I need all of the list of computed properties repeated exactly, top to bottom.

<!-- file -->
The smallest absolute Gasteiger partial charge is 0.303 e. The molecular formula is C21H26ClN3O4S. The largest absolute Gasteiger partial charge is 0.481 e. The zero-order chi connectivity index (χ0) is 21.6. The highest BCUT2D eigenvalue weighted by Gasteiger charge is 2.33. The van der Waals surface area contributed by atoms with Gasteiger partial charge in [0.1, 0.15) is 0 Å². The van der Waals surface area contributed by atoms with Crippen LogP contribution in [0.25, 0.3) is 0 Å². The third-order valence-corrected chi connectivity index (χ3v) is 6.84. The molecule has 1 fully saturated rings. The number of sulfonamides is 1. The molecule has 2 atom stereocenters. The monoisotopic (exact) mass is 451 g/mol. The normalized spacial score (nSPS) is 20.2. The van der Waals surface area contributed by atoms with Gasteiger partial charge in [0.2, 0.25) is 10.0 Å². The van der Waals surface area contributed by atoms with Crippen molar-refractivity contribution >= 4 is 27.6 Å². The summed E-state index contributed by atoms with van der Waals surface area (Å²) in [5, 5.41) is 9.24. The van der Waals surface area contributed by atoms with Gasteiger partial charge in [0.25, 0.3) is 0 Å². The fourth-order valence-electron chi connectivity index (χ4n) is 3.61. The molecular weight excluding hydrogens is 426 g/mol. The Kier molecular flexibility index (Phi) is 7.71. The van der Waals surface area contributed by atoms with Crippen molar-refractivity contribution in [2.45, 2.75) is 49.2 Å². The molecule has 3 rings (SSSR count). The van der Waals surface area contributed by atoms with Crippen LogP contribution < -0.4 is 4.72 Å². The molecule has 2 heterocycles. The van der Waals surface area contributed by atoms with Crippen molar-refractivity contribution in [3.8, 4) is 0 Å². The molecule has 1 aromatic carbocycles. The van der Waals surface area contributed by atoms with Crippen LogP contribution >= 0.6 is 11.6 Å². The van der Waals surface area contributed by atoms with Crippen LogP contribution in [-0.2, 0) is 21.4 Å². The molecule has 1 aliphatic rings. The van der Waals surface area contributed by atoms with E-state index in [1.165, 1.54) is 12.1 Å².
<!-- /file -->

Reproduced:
The smallest absolute Gasteiger partial charge is 0.303 e. The molecular formula is C21H26ClN3O4S. The largest absolute Gasteiger partial charge is 0.481 e. The zero-order chi connectivity index (χ0) is 21.6. The highest BCUT2D eigenvalue weighted by Gasteiger charge is 2.33. The van der Waals surface area contributed by atoms with Gasteiger partial charge in [0.1, 0.15) is 0 Å². The van der Waals surface area contributed by atoms with Crippen LogP contribution in [0.25, 0.3) is 0 Å². The third-order valence-corrected chi connectivity index (χ3v) is 6.84. The molecule has 1 fully saturated rings. The number of sulfonamides is 1. The molecule has 2 atom stereocenters. The monoisotopic (exact) mass is 451 g/mol. The normalized spacial score (nSPS) is 20.2. The van der Waals surface area contributed by atoms with Gasteiger partial charge in [0.2, 0.25) is 10.0 Å². The van der Waals surface area contributed by atoms with Crippen molar-refractivity contribution >= 4 is 27.6 Å². The summed E-state index contributed by atoms with van der Waals surface area (Å²) in [5, 5.41) is 9.24. The van der Waals surface area contributed by atoms with Gasteiger partial charge in [0.25, 0.3) is 0 Å². The fourth-order valence-electron chi connectivity index (χ4n) is 3.61. The molecular weight excluding hydrogens is 426 g/mol. The Kier molecular flexibility index (Phi) is 7.71. The van der Waals surface area contributed by atoms with Crippen molar-refractivity contribution in [2.45, 2.75) is 49.2 Å². The molecule has 3 rings (SSSR count). The van der Waals surface area contributed by atoms with Crippen LogP contribution < -0.4 is 4.72 Å². The molecule has 2 heterocycles. The van der Waals surface area contributed by atoms with Crippen molar-refractivity contribution in [3.8, 4) is 0 Å². The molecule has 1 aromatic carbocycles. The van der Waals surface area contributed by atoms with Crippen LogP contribution >= 0.6 is 11.6 Å². The van der Waals surface area contributed by atoms with Crippen LogP contribution in [-0.2, 0) is 21.4 Å². The molecule has 1 aliphatic rings. The van der Waals surface area contributed by atoms with E-state index in [1.165, 1.54) is 12.1 Å².